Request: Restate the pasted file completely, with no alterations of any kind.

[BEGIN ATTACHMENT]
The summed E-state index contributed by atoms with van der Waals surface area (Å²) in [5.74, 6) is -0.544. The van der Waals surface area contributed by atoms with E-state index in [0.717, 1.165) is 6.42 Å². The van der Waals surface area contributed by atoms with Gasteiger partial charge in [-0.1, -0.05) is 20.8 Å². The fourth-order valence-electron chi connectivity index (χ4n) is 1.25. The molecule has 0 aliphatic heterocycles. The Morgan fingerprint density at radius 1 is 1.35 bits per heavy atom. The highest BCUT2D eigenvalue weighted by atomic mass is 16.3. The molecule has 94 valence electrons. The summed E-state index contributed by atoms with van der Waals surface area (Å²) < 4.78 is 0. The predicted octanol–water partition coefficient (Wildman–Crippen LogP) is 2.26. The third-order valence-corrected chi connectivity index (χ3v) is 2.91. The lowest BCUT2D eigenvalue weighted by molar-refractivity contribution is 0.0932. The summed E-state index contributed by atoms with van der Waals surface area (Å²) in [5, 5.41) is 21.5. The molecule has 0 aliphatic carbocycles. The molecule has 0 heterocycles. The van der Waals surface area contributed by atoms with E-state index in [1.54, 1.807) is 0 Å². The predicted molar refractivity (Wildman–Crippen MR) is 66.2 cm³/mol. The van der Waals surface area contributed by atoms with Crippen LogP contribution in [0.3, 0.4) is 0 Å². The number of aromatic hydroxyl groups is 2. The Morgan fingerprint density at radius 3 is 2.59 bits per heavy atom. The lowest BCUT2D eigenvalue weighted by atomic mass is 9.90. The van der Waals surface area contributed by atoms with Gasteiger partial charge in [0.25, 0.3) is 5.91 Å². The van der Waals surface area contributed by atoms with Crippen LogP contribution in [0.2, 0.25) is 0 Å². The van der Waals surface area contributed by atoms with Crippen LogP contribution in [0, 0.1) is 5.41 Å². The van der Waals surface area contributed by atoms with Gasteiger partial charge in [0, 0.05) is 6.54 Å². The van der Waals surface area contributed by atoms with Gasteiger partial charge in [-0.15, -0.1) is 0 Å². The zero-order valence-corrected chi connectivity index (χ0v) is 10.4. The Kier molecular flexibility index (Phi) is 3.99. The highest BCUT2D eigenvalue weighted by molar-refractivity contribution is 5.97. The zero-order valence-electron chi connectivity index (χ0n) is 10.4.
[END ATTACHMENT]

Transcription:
The summed E-state index contributed by atoms with van der Waals surface area (Å²) in [5.74, 6) is -0.544. The van der Waals surface area contributed by atoms with E-state index in [0.717, 1.165) is 6.42 Å². The van der Waals surface area contributed by atoms with Gasteiger partial charge in [-0.1, -0.05) is 20.8 Å². The fourth-order valence-electron chi connectivity index (χ4n) is 1.25. The molecule has 0 aliphatic heterocycles. The Morgan fingerprint density at radius 1 is 1.35 bits per heavy atom. The highest BCUT2D eigenvalue weighted by atomic mass is 16.3. The molecule has 94 valence electrons. The summed E-state index contributed by atoms with van der Waals surface area (Å²) < 4.78 is 0. The predicted octanol–water partition coefficient (Wildman–Crippen LogP) is 2.26. The third-order valence-corrected chi connectivity index (χ3v) is 2.91. The lowest BCUT2D eigenvalue weighted by molar-refractivity contribution is 0.0932. The summed E-state index contributed by atoms with van der Waals surface area (Å²) in [5, 5.41) is 21.5. The molecule has 0 aliphatic carbocycles. The molecule has 0 heterocycles. The van der Waals surface area contributed by atoms with E-state index in [1.54, 1.807) is 0 Å². The predicted molar refractivity (Wildman–Crippen MR) is 66.2 cm³/mol. The van der Waals surface area contributed by atoms with Crippen LogP contribution in [0.3, 0.4) is 0 Å². The number of aromatic hydroxyl groups is 2. The Morgan fingerprint density at radius 3 is 2.59 bits per heavy atom. The lowest BCUT2D eigenvalue weighted by atomic mass is 9.90. The van der Waals surface area contributed by atoms with Gasteiger partial charge in [0.25, 0.3) is 5.91 Å². The van der Waals surface area contributed by atoms with Crippen LogP contribution in [0.2, 0.25) is 0 Å². The van der Waals surface area contributed by atoms with Crippen LogP contribution in [0, 0.1) is 5.41 Å². The van der Waals surface area contributed by atoms with Gasteiger partial charge in [0, 0.05) is 6.54 Å². The van der Waals surface area contributed by atoms with Gasteiger partial charge in [-0.15, -0.1) is 0 Å². The zero-order valence-corrected chi connectivity index (χ0v) is 10.4. The Kier molecular flexibility index (Phi) is 3.99. The highest BCUT2D eigenvalue weighted by molar-refractivity contribution is 5.97. The zero-order valence-electron chi connectivity index (χ0n) is 10.4.